(i) by the participants, so the surplus refund

(i)             
Wakalah Model.

 

Under wakalah model, the surplus is referred
to the surplus contributed by the participant into the Risk Fund based on
tabarru’ contract. Upon reaching a financial period, the sum of tabarru’ will
not be equal with the amount the claim. If the tabarru’ amount is less than the
sum of claims then the Risk Fund will be deficit, otherwise the tabarru’ amount
exceed the claim then the Risk Fund will have a surplus.

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The
wakala model is the default standard for takaful. Operators charge and carry
out takaful operations. For takaful operators, he makes a profit if wakala fee
exceed expenses.

 

The
surplus is actually the excess premium paid by the participants, so the surplus
refund can be explained as a experience refund. Once this is accepted, then the
surplus is belongs of the participants.

 

In
Malaysia, several takaful companies provide shareholders to share in experience
refund. Given that the participants are responsible for the deficit in the risk
pool, it may seem odd that participants should share any excessive contribution
to the shareholders. Many see this as an incentive compensation to the operator
to manage the portfolio well, as evidenced by the surplus. However, whether
this incentive is necessary given since the operators have already received a
fee for underwriting services. As practised in Malaysia, wakala models is a
model where operators only impose their management and distribution costs
through wakala fees, while the profits are from the sharing of any underwriting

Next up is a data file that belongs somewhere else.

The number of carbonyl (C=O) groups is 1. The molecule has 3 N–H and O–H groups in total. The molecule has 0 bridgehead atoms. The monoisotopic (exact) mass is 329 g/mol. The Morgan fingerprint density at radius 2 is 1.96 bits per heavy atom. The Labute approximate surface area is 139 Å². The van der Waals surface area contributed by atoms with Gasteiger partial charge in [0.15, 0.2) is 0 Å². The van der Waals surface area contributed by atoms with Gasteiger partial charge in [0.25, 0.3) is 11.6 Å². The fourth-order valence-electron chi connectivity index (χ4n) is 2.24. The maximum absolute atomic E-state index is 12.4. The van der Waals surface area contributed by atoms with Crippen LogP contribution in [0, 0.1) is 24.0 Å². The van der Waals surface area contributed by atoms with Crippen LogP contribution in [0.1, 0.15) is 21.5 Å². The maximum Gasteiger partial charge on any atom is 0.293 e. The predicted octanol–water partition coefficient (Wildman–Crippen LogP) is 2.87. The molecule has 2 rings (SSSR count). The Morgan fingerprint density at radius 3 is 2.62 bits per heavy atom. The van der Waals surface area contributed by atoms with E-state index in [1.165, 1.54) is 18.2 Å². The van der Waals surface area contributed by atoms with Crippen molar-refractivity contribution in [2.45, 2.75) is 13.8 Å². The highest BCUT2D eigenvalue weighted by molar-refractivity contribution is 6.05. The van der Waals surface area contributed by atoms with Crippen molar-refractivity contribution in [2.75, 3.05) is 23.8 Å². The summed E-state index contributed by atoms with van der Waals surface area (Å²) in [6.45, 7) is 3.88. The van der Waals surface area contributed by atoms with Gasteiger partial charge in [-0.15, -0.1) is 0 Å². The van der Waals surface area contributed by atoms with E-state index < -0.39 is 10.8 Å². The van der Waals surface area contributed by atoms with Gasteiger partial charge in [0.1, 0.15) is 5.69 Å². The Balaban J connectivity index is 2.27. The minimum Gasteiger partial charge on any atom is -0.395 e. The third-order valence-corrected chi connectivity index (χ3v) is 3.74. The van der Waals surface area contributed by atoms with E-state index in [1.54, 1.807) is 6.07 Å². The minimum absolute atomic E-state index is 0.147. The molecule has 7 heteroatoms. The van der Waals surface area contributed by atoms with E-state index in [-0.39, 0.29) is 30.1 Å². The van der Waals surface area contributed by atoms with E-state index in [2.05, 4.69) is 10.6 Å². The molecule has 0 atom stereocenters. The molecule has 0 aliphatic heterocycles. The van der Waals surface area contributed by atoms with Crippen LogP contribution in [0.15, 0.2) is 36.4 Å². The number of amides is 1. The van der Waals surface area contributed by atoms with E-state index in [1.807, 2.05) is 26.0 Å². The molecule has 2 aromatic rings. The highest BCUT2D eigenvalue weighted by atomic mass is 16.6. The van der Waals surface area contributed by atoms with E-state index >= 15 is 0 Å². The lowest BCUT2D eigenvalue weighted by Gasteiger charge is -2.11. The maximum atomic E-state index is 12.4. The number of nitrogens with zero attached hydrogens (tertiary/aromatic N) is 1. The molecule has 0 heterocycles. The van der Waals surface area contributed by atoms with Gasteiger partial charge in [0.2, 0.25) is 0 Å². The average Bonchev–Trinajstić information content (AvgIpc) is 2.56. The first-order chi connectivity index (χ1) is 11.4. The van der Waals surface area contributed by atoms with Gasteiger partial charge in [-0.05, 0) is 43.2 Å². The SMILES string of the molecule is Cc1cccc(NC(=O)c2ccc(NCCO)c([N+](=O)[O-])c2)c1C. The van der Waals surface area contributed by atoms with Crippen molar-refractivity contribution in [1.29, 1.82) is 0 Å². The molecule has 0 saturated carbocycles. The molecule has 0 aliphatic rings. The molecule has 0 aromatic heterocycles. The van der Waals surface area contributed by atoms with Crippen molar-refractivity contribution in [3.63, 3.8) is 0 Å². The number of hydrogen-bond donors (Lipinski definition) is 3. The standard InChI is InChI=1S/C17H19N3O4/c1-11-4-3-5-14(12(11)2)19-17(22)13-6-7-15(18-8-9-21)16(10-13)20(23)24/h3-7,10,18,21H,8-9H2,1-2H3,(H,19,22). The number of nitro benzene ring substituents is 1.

surplus. There is also a wakala model where even management expenses and
distribution costs are met from underwriting surpluses and zero fees are
charged. This last extreme wakala model is similar to the mudarabah model. Even
some Shari’ah scholars will also describe mudarabah model as a wakala model
with zero fees

 

We
can explain this wakala model from the perspective of both participants and
operators. From a participant’s perspective, the decision on the use of a
wakala model whether operators share in excessive premiums or not will depend
on how much higher is the wakala fee he has to pay. It is not always clear that
having a share of the operator in the the underwriting surplus gives the
participants the best value proposition.

 

From
operator’s perpective, the wakala fee is determined as the sum of:

 

a.
Management expenses;

b.
Distribution costs include commissions; and

c.
Benefits to the operator

 

Given
a scenario where the surplus and deficit are in the participant’s account and
where the operator’s solvency requirements, hence the capital requirements are
not excessive. It is possible to impose a low wakala fee, thereby benefiting
the participants. If the operator’s profit depends solely on the underwriting
surplus, then such as the mudarabah model, this wakala model will not be
commercially sustainable in the long run.

 

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